Thus the long term existential viability of the terrestrial biosphere is predicated upon the growth and expansion of industrial-technological civilization, which seems paradoxical. In the early stages of industrial-technological civilization, up to and including the present day, the expansion of industrial-technological civilization has come at a cost to the terrestrial biosphere. It has even been suggested that another mass extinction is taking place, an anthropogenic mass extinction, as a result of human activity on Earth. Nevertheless, a vital technological civilization is, at least in our solar system, a necessary prerequisite to the survival of any life derived from the terrestrial biosphere once the Earth passes its natural span of habitability.

It is not only human beings that benefit from space travel and settlement; existential risk mitigation affects every living thing on Earth. If human beings establish a permanent and self-sustaining presence off the surface of the Earth, such an outpost of terrestrial life could only achieve a self-sustaining ecosystem through the parallel presence of thousands if not millions of other terrestrial species (keeping in mind that the majority of these species will be microorganisms, millions of terrestrial species do not necessarily impose insuperable spatial requirements for an off-world settlement). When we go into space, we must take with us the plants and animals that we eat or otherwise rely upon for our existential viability.

If we fail to utilize the resources of our industrial-technological civilization to lift ourselves and our fellow terrestrial species off the Earth, all that has been achieved by the terrestrial biosphere will be lost (i.e., it is not only humanity and civilization that are lost should we succumb to existential risk), except for the possibility of some extremophile microorganisms that might ultimately survive the dissolution of the Earth’s biosphere if blasted into space.

The natural lifespan of the Earth will eventually lapse and come to an end, and after that the natural lifespan of the sun, too, will be exhausted and lapse, which is why Wernher von Braun said, “The importance of the space program is to build a bridge to the stars, so that when the Sun dies, humanity will not die. The Sun is a star that’s burning up, and when it finally burns up, there will be no Earth… no Mars… no Jupiter.” [4] While his expression of the idea is anthropocentric, we can see that any bridge to the stars must also be a bridge for other terrestrial species as well as ourselves. In short, interstellar travel is a dispersal vector for terrestrial biology.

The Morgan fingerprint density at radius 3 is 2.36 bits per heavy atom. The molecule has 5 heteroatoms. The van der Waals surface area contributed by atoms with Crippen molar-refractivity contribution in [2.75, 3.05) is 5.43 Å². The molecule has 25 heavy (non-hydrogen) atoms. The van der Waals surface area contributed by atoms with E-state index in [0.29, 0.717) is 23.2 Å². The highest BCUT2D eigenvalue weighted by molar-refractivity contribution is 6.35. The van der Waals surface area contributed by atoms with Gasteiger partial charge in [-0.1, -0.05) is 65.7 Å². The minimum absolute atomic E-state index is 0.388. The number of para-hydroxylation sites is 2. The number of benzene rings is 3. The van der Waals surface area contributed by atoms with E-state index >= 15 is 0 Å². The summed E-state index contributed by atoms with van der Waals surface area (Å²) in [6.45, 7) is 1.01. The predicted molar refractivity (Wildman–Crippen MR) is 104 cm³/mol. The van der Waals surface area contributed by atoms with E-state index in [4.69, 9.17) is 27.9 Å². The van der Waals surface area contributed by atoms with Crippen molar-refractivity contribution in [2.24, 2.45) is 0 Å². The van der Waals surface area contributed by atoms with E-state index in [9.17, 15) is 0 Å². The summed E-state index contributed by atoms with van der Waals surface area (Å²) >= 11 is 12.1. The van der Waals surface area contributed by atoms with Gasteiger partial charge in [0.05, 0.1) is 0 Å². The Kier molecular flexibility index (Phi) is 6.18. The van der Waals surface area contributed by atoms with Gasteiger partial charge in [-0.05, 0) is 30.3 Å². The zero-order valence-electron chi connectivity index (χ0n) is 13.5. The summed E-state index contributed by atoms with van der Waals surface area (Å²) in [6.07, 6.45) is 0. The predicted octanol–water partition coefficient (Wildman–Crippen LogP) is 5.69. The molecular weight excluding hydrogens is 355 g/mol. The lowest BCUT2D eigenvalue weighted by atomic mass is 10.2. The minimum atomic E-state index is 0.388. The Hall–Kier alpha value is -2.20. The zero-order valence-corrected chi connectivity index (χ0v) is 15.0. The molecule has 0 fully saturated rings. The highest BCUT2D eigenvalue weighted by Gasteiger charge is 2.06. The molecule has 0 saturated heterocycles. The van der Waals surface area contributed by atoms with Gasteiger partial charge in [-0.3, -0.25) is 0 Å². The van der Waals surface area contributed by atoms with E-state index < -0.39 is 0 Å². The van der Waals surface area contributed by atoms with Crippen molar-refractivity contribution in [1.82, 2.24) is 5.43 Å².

Once our terrestrial biology is extended to other worlds – initially, other worlds in our solar system, and then other worlds orbiting other stars – it will be subject to unprecedented selection pressures, and in the long term these selection pressures will result in speciation specific to the new environments in which terrestrial species gain a foothold. In other words, terrestrial life will continue to evolve, and it will evolve on other worlds in a way that it does not and would not evolve on Earth. Speciation on a cosmic scale will be the result. We do not know and cannot predict the direction that life will take in its adaptive radiation throughout the cosmos.

It will not be until the first terrestrial seeds are planted in lunar soil in a greenhouse on the moon, or in Martian soil in a greenhouse on Mars, that we will know what terrestrial plants grow well in these soils and under these conditions. Only experience can teach us this, as the interaction of organism and environment, especially under novel conditions, is too complex to predict with certainty, and life is a paradigm of contingency, subject to the thousand natural shocks that flesh is heir to.

If this ignorance of the consequences of space settlement for our own biology sounds like I am making light of our knowledge and abilities – after all, human beings have been farmers for more than ten thousand years – the idea is precisely analogous to another challenge faced by space travel. We do not yet know, and cannot predict on the basis of present knowledge of science, technology, and engineering, what technologies will prove to be the most robust forms of propulsion for interstellar vessels. Among the many concepts for interstellar propulsion that have been proposed there remains not only all the science yet to be done to confirm or invalidate the concept, but also the building of specific technologies on the basis of this science, engineering particular vehicles employing these specific technologies, and then the testing and proving of these vehicles in the kind of conditions that will only be faced in flight. In the same way, we do not yet know what terrestrial plants and animals will prove to be robust partners in space exploration.

We may eventually treat our food supply and sustainable ecosystem as an engineering problem, but that will compound rather than limit the unknowns of speciation. Because of our anthropocentric moral standards, we will likely have less moral compunction about modifying other species for their use on space settlements or other worlds; even then, species modified for our use in artificial environments (i.e., on shipboard and space settlements) or on other worlds (initially, Mars and moons in our solar system, and then other planets around other stars) will be subject to a twofold selection process that is only likely to accelerate their adaptive radiation, viz. these two selection pressures being the artificial selection resulting from human genetic engineering of other species and the natural selection of novel environments not encountered by any terrestrial species that remains on Earth.


[1] Cf. e.g., Astrobiology of Earth: The emergence, evolution, and future of life on a planet in turmoil, Joseph Gale, Oxford: Oxford University Press, 2009, p. 33

[2] Superhabitable Worlds, Heller, René and Armstrong, John. Astrobiology. January 2014, 14 (1): 50-66. doi:10.1089/ast.2013.1088.

[3] Trans-oceanic dispersal and evolution of early composites (Asteraceae) Liliana Katinas, Jorge V. Crisci, Peter Hoch, Maria C. Tellería, María J. Apodaca, Perspectives in Plant Ecology, Evolution and Systematics, Volume 15, Issue 5, 20 October 2013, Pages 269-280

[4] This was quoted by Friedwardt Winterberg at the Icarus Interstellar Starship Congress, Day 2; I have been unable to locate a source for this quote.